After abortion, could gay marriage be next? With America's Supreme Court poised to roll back half a century of abortion rights, activists fear conservatives will set their sights on other constitutional freedoms, starting with same sex unions.
Also under threat could be gay sex or access to contraception, while future rulings could impact new areas such as transgender rights, legal experts say.
"The results of this case, if this opinion is actually the final opinion, will unravel constitutional rights that generations of Americans have taken for granted," said Professor Katherine Franke of Columbia University's Center for Gender and Sexuality Law.
"Its limits are hard to anticipate," she added.
The Supreme Court's draft ruling — leaked Monday — would overturn the 1973 Roe v. Wade decision that enshrined abortion rights across the country if confirmed by the court, which has until end June to decide.
Fears that other rights could next be in the crosshairs of the court's conservative majority stem from Justice Samuel Alito's draft majority opinion, in which he argued that the right to abortion was not protected by the US Constitution.
Alito wrote that in order for rights to be judicially protected, they must be "deeply rooted in this Nation's history and tradition," which he argued abortion was not.
The 14th amendment does not mention specific rights but has been widely referenced by courts over the years in granting certain fundamental rights, such as contraception in the 1960s and in 2015 when the-then liberal leaning Supreme Court legalised same-sex marriage.
"If anything like Alito's opinion turns out to be the final opinion of the court, it does open the door for people who want to attack same-sex marriage or gay sex in new cases," Arthur Leonard, an expert on equality law at New York Law School, told AFP.
Alito, 72, stressed that he was talking about "the constitutional right to abortion and no other right," but that doesn't reassure legal experts like Leonard.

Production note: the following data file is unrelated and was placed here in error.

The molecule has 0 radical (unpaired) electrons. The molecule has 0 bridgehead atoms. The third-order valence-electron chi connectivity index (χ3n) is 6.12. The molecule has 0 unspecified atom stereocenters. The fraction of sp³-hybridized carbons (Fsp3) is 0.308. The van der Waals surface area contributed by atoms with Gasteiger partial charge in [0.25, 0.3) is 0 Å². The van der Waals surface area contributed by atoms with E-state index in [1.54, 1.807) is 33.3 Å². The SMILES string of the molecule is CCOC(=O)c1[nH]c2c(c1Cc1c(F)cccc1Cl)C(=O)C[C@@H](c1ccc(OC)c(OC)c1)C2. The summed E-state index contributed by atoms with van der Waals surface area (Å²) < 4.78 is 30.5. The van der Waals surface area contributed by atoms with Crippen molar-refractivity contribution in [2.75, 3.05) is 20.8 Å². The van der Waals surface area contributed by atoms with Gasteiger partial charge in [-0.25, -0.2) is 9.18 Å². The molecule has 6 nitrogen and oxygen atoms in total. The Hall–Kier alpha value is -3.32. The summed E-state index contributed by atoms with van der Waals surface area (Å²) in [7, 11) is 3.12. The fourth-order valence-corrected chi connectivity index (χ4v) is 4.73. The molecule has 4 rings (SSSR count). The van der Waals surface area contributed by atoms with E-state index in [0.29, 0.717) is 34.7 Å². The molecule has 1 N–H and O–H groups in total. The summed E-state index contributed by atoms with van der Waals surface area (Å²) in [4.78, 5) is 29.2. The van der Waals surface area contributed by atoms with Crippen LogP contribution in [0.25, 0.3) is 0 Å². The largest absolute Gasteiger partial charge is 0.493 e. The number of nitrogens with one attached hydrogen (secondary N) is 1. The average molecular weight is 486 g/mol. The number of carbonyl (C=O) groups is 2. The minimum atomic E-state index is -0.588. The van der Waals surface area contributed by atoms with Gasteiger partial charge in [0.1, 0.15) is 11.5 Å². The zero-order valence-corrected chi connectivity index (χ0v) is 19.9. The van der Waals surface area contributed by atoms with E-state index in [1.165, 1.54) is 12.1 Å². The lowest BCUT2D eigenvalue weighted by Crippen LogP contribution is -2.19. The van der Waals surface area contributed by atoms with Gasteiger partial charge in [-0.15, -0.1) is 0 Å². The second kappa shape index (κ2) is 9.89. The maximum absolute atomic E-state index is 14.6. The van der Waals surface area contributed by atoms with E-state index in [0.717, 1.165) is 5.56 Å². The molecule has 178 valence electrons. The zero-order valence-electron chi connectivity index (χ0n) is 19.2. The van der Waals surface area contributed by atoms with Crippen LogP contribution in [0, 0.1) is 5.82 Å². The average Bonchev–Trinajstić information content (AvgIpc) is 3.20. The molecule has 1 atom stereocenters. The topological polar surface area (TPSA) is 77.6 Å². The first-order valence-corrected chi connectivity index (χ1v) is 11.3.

"I don't believe him," said Leonard, adding there would be a "temptation" among the conservative justices to use their six-to-three majority to undo rights that have long vexed the religious right in America.
Leonard said that if Alito applies his opinion elsewhere it is "going to endanger a lot of potential new areas" such as transgender rights.
Around half of US states have laws prohibiting gay marriage. They could be triggered again if the Supreme Court's legalisation of same-sex union is repealed. A handful still have laws prohibiting sex between same-sex partners.
Leonard thinks the US Supreme Court, which shifted firmly conservative after the appointment of three members by ex-president Donald Trump, would stop short of ruling on gay sex, though.
"Public opinion has changed so sharply on that issue," Leonard notes. "There's a strong majority now in public opinion polls that say just keep their hands off what consenting adults do in private. But marriage is a very public thing. Marriage is a status that's recognized in society and entitles you to rights, benefits, etc."
The draft ruling on abortion has activists fearful for the future of same-sex unions, of which there are more than half a million in the United States, according to census figures released in 2019.
"We're definitely worried," Trevon Mayers, senior director at New York City-based LGBTQ advocacy group The Center, told AFP.
"The leaked draft of the court's opinion suggests that conservative members are emboldened by their majority, and may also be prepared to roll back other hard-fought fundamental rights.
"Systems of power, including our courts and elected officials, need to focus on ensuring all people have access to the health care that they need, rather than the opposite," he added.
Republicans have yet to comment publicly on whether they would welcome the Supreme Court looking at gay marriage but Democrats have indicated that threats to other rights will be a key angle of attack for them during Congressional midterms later this year.
US President Joe Biden warned the Supreme Court ruling — if upheld — would reach far beyond the question of abortion, to "all the decisions related to your private life — whom you marry, whether or not you decide to conceive a child or not."
"A whole range of rights are in question," he said.
by Peter Hutchison, AFP